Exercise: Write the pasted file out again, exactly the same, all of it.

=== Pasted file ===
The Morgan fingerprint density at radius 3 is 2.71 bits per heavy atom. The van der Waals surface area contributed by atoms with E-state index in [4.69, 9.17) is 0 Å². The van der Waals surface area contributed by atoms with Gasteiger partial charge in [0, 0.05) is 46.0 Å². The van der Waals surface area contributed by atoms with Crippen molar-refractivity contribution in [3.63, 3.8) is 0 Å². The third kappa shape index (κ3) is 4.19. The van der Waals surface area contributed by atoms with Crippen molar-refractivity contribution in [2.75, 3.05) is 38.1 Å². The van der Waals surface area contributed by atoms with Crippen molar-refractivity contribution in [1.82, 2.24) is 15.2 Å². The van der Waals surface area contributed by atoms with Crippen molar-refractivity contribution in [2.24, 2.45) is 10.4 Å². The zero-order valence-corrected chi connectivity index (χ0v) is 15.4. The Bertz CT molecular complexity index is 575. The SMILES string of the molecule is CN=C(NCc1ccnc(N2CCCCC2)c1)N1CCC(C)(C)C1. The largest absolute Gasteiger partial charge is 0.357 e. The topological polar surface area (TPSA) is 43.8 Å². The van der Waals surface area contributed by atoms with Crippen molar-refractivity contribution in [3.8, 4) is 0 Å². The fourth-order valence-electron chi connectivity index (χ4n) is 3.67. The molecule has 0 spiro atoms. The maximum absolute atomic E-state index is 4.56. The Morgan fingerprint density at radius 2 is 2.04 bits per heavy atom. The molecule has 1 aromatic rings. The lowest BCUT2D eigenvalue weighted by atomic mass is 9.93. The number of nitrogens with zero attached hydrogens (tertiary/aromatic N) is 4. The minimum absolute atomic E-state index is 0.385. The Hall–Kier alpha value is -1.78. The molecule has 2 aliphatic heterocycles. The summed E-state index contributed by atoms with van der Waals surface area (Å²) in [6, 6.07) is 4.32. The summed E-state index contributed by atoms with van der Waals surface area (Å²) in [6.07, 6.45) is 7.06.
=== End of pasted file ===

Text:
The Morgan fingerprint density at radius 3 is 2.71 bits per heavy atom. The van der Waals surface area contributed by atoms with E-state index in [4.69, 9.17) is 0 Å². The van der Waals surface area contributed by atoms with Gasteiger partial charge in [0, 0.05) is 46.0 Å². The van der Waals surface area contributed by atoms with Crippen molar-refractivity contribution in [3.63, 3.8) is 0 Å². The third kappa shape index (κ3) is 4.19. The van der Waals surface area contributed by atoms with Crippen molar-refractivity contribution in [2.75, 3.05) is 38.1 Å². The van der Waals surface area contributed by atoms with Crippen molar-refractivity contribution in [1.82, 2.24) is 15.2 Å². The van der Waals surface area contributed by atoms with Crippen molar-refractivity contribution in [2.24, 2.45) is 10.4 Å². The zero-order valence-corrected chi connectivity index (χ0v) is 15.4. The Bertz CT molecular complexity index is 575. The SMILES string of the molecule is CN=C(NCc1ccnc(N2CCCCC2)c1)N1CCC(C)(C)C1. The largest absolute Gasteiger partial charge is 0.357 e. The topological polar surface area (TPSA) is 43.8 Å². The van der Waals surface area contributed by atoms with Crippen molar-refractivity contribution in [3.8, 4) is 0 Å². The fourth-order valence-electron chi connectivity index (χ4n) is 3.67. The molecule has 0 spiro atoms. The maximum absolute atomic E-state index is 4.56. The Morgan fingerprint density at radius 2 is 2.04 bits per heavy atom. The molecule has 1 aromatic rings. The lowest BCUT2D eigenvalue weighted by atomic mass is 9.93. The number of nitrogens with zero attached hydrogens (tertiary/aromatic N) is 4. The minimum absolute atomic E-state index is 0.385. The Hall–Kier alpha value is -1.78. The molecule has 2 aliphatic heterocycles. The summed E-state index contributed by atoms with van der Waals surface area (Å²) in [6, 6.07) is 4.32. The summed E-state index contributed by atoms with van der Waals surface area (Å²) in [6.07, 6.45) is 7.06.